Published on Friday, 14 January 2011 11:47
The owner and founder of the short-lived Internet sports talk radio station ChicagoSportsWebio.com, David Hernandez was sentenced today to spend close to the next 17 years in a Federal prison. The 50 year old Downers Grove man was also ordered to pay restitution of $6.4 million to the over 250 people he conned that amount out of in a Ponzi scheme.
The sentence comes one year after Hernandez pleaded guilty to mail fraud. The guilty plea followed a long Federal investigation that found Hernandez had been lying to hundreds of people over an almost two-year period in order to get them to invest approximately $13 million into his business, NextStep Financial Services. Large, fast returns on their investments were promised -- up to 16% per month -- which of course, didn't come to happen.
David Hernandez was also a huge fan of Chicago sports and Chicago sports talk radio. He convinced former WSCR-AM radio personality Mike North and others to partner up with him to form an Internet all-sports-talk radio station at the start of 2009. The illegally-gained money from Hernandez's Ponzi schemes was used to to finance the ChicagoSportsWebio project. Just a few weeks after it started, Webio came to a crashing halt as checks started bouncing and the Feds were cracked down on Hernandez and his NextStep business. Many Chicago sports radio personalities and producers who had put their trust in Hernandez were suddenly unemployed.
To avoid arrest, Hernandez then went on the run from authorities. He was found a few days later in a hotel room in downstate Normal, Illinois after a failed suicide attempt of ingesting rat poison and cutting his left wrist.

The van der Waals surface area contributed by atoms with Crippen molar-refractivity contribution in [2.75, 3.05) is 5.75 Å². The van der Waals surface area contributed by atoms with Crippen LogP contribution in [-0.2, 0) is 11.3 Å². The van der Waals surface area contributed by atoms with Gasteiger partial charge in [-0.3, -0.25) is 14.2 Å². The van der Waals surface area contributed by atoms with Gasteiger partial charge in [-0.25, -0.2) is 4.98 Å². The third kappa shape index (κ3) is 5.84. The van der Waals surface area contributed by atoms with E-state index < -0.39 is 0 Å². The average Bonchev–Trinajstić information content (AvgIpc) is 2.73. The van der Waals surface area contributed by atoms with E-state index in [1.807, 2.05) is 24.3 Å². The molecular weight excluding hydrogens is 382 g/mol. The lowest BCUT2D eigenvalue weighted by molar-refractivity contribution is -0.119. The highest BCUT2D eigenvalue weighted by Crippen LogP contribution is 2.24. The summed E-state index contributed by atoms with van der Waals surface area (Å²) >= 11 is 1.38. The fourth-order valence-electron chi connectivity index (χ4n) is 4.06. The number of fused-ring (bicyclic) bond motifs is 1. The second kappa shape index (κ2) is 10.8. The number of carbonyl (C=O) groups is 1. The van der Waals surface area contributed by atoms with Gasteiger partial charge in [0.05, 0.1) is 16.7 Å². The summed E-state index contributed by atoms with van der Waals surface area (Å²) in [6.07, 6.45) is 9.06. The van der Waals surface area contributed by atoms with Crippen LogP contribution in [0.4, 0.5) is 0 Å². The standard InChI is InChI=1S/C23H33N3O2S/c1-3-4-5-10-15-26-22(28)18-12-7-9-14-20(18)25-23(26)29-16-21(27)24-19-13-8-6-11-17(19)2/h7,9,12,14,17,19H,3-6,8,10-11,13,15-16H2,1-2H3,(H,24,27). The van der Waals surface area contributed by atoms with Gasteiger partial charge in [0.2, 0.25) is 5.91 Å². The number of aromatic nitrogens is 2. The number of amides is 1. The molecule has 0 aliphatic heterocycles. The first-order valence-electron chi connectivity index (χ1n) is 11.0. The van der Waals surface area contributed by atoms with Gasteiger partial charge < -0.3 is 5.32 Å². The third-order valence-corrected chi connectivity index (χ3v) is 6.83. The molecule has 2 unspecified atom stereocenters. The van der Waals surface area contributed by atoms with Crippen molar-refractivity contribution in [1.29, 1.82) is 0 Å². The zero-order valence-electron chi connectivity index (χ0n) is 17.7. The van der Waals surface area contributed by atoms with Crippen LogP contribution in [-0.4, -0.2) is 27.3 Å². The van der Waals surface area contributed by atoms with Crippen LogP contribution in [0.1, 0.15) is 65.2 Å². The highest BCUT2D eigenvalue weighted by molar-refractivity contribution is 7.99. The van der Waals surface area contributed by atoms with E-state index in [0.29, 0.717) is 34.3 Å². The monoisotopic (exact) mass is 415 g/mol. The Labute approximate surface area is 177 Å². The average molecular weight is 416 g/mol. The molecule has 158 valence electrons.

Ever the con man, Hernandez attempted to avoid jail time in 2010 and be confined to his home by telling the Federal Judge that he had cancer. Hernandez faked a doctor's note that confirmed the cancer. The doctor whose name appeared on the note, testified that he indeed had not written that note and that Hernandez did not have any cancer.
In today's hearing, Hernandez tearfully claimed that his habitual lying was due to mental illness caused by childhood abuse. He pleaded for mercy. U.S. District Judge Robert Gettleman was not swayed by the tale. He called Hernandez a con man, a thief, a lair and a cheat. The Judge said that Hernandez could not be believed.
The U.S. Attorney Office urged the Judge to deliver a harsh sentence or Hernandez would simply con others yet again.
Judge Gettleman sentenced Hernandez to 200 months in a Federal prison and ordered him to pay back the $6.4 million that Hernandez admitted to bilking unknowing investors out of. Unfortunately, Hernandez no longer has any assets or funds available to him, so the likelihood of any of his victims seeing any restitution is slim.
This was not David Hernandez's first time in front of a judge or his first time being sentenced for crimes. In 1998, Hernandez was sentenced to 34 months in prison after being convicted of wire fraud, which was connected to another investment fraud scheme of his. He was out of prison after only a very short stay. In 1999, Hernandez was sentenced to two years probation after he was convicted of child abduction after he took a child from his first marriage and attempted to flee the country with her.